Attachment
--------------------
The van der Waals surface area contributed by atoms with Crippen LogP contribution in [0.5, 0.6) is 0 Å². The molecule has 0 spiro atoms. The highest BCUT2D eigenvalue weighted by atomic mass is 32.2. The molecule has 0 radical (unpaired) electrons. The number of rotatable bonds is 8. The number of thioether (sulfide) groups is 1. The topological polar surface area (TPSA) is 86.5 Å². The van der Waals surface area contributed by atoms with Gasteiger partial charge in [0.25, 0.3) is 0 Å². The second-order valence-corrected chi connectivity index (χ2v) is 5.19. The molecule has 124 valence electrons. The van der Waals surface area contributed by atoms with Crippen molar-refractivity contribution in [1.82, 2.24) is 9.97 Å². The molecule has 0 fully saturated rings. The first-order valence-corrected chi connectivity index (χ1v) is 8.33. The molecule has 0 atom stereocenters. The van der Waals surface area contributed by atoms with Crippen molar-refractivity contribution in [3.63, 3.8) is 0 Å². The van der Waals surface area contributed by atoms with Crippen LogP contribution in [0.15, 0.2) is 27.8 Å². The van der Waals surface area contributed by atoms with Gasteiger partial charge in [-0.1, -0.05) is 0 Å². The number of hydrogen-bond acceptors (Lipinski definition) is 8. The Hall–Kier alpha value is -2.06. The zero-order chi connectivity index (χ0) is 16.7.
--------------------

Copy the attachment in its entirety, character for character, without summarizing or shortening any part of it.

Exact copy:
The van der Waals surface area contributed by atoms with Crippen LogP contribution in [0.5, 0.6) is 0 Å². The molecule has 0 spiro atoms. The highest BCUT2D eigenvalue weighted by atomic mass is 32.2. The molecule has 0 radical (unpaired) electrons. The number of rotatable bonds is 8. The number of thioether (sulfide) groups is 1. The topological polar surface area (TPSA) is 86.5 Å². The van der Waals surface area contributed by atoms with Gasteiger partial charge in [0.25, 0.3) is 0 Å². The second-order valence-corrected chi connectivity index (χ2v) is 5.19. The molecule has 124 valence electrons. The van der Waals surface area contributed by atoms with Crippen molar-refractivity contribution in [1.82, 2.24) is 9.97 Å². The molecule has 0 fully saturated rings. The first-order valence-corrected chi connectivity index (χ1v) is 8.33. The molecule has 0 atom stereocenters. The van der Waals surface area contributed by atoms with Crippen molar-refractivity contribution in [3.63, 3.8) is 0 Å². The van der Waals surface area contributed by atoms with Crippen LogP contribution in [0.15, 0.2) is 27.8 Å². The van der Waals surface area contributed by atoms with Gasteiger partial charge in [-0.1, -0.05) is 0 Å². The number of hydrogen-bond acceptors (Lipinski definition) is 8. The Hall–Kier alpha value is -2.06. The zero-order chi connectivity index (χ0) is 16.7.